New Postdoctoral Program in Brain Health Equity Expected to Be Funded by the U.S. National Institutes of Health

Dice that spell the words "train" and "brain"

The Global Brain Health Institute (GBHI) and the UCSF Memory and Aging Center (MAC) expect to receive a Ruth L. Kirschstein Institutional National Research Service Award (T32) from the National Institute on Aging (NIA) within the National Institutes of Health (NIH). Anticipated in June 2022, the grant would fund postdoctoral scholars with a focus on Alzheimer’s disease and related dementias who will engage with GBHI and UCSF MAC for a new 2–3 year postdoctoral program in Brain Health Equity.  

Disparities in dementia research are well-recognized in the U.S. In 2021, the Alzheimer’s Association published a special report entitled Race, Ethnicity and Alzheimer’s in America noting that 36% of Black Americans, 18% of Hispanic Americans and 19% of Asian Americans believe discrimination is a barrier to receiving dementia care. Increasing the number of investigators addressing equity in dementia research is crucial to disrupting the disparities.

Candidates will be expected to apply for the Atlantic Fellowship for Equity in Brain Health and complete the 12-month in-residence program during their training period. This interdisciplinary, international program which focuses on improving brain health and reducing the scale and impact of dementia internationally with a focus on vulnerable populations and health equity. 

Candidates will benefit from the curricula and environments of GBHI and UCSF MAC, which include a large portfolio of local, national and international research to advance their careers. With formal curricula including leadership training and skills in grant writing as well as overviews on policy, economics, prevention, epidemiology, neuroscience and clinical care.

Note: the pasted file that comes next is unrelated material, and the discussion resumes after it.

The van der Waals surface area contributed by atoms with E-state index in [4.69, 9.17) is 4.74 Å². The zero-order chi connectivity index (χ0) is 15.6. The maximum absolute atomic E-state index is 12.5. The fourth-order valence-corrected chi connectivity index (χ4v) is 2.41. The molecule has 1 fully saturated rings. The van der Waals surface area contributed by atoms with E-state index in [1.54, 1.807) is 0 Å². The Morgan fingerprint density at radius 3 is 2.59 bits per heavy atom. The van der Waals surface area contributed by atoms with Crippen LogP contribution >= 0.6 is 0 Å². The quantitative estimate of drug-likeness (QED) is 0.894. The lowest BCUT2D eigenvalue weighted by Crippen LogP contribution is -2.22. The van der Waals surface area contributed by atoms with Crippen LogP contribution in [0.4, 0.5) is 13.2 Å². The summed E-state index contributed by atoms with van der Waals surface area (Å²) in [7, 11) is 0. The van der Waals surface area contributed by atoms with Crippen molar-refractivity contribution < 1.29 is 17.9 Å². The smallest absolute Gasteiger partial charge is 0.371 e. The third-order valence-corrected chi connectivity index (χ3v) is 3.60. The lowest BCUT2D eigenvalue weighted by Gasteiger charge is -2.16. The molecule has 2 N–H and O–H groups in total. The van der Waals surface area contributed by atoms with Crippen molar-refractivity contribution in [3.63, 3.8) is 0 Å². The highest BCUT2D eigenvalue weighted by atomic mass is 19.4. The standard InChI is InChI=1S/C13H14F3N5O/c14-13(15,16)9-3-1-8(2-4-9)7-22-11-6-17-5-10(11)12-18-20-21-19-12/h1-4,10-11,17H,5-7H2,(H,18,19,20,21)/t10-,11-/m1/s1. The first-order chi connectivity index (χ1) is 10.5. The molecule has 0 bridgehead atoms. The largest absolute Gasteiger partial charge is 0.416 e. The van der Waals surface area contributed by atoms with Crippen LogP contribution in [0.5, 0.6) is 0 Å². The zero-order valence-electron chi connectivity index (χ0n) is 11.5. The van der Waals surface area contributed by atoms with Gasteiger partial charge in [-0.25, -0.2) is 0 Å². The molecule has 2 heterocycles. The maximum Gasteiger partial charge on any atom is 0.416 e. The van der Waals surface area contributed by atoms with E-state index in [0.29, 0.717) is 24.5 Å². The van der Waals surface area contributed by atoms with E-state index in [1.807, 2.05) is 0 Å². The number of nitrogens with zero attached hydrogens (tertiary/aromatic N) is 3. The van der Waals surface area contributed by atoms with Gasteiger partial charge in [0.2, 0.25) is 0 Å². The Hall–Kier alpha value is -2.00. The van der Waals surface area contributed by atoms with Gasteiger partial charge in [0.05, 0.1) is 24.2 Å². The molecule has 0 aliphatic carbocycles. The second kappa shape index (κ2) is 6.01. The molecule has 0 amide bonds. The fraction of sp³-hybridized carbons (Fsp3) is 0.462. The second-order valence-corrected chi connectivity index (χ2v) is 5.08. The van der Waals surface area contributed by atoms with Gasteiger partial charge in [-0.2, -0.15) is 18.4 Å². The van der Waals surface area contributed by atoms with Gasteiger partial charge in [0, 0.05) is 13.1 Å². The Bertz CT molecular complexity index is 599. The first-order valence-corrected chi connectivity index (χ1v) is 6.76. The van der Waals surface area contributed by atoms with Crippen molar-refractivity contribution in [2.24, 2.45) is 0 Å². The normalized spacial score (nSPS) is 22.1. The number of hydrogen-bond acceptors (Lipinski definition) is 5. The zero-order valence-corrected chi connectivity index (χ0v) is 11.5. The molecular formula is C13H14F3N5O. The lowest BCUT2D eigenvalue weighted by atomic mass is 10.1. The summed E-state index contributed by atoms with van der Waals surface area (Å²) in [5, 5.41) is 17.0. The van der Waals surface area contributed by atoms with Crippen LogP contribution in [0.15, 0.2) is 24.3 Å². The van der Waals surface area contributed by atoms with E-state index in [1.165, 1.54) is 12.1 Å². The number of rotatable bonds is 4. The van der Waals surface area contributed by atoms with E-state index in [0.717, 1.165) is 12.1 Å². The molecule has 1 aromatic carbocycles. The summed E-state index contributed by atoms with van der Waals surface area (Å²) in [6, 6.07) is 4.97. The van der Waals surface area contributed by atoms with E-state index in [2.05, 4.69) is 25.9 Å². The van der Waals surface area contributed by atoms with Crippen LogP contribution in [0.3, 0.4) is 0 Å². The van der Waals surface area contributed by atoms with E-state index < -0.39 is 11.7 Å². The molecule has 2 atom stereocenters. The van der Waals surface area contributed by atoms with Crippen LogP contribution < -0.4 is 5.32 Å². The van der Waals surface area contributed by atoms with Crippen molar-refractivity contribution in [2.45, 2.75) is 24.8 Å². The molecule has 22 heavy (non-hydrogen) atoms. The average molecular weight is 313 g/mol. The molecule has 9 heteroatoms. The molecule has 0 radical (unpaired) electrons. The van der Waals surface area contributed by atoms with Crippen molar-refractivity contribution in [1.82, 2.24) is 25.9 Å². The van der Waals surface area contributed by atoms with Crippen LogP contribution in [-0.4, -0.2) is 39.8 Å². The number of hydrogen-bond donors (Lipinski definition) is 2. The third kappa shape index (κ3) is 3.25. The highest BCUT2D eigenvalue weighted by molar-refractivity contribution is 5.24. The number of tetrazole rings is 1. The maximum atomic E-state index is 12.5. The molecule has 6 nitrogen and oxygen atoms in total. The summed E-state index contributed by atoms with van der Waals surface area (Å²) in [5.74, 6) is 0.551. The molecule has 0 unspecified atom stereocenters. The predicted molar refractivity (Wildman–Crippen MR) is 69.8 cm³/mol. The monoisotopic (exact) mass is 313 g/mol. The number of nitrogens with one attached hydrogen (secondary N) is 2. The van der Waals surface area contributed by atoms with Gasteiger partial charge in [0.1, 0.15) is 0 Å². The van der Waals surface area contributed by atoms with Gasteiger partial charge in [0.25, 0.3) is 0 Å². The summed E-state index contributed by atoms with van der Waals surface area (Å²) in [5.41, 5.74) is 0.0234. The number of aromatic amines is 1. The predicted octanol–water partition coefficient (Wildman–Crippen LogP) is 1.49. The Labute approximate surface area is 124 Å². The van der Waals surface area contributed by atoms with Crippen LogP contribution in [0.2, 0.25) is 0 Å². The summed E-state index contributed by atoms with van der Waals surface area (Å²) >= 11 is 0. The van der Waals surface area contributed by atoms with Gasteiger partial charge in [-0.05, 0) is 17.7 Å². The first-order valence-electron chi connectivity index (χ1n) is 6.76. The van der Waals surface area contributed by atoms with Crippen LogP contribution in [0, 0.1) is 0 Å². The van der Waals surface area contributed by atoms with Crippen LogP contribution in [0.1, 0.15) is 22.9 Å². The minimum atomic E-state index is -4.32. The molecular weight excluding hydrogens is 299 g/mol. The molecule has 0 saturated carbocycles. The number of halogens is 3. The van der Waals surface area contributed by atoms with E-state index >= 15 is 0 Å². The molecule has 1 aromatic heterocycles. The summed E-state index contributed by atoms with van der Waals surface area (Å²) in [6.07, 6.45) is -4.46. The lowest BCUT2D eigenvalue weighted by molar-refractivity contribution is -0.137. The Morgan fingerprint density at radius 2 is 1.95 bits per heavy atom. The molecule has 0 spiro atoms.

The new program offers mentored support for patient-oriented early career researchers in all aspects of dementia. Throughout the experience, candidates will have protected time for research and are expected to publish with their mentoring team and transition to independent developmental grant support (i.e., K-series at NIH) within the three training years.

In addition, completion of the Atlantic Fellow for Equity in Brain Health training allows candidates to join an international group of over 500 equity-focused Atlantic Fellows worldwide, access pilot grant funding, and obtain further leadership training provided at the Atlantic Institute at Rhodes House in Oxford, England, and GBHI.

How to Apply

This training program is open to all U.S. citizens or noncitizen nationals with advanced degrees (e.g., MD, PhD). Applicants will typically be in their first or second postdoctoral year and have research interests aligned with GBHI’s mission of improving brain health and reducing the scale and impact of dementia. Individuals from all medical and non-medical disciplines (e.g. policy, economics) are welcome to apply. Interested candidates can reach out to to express interest.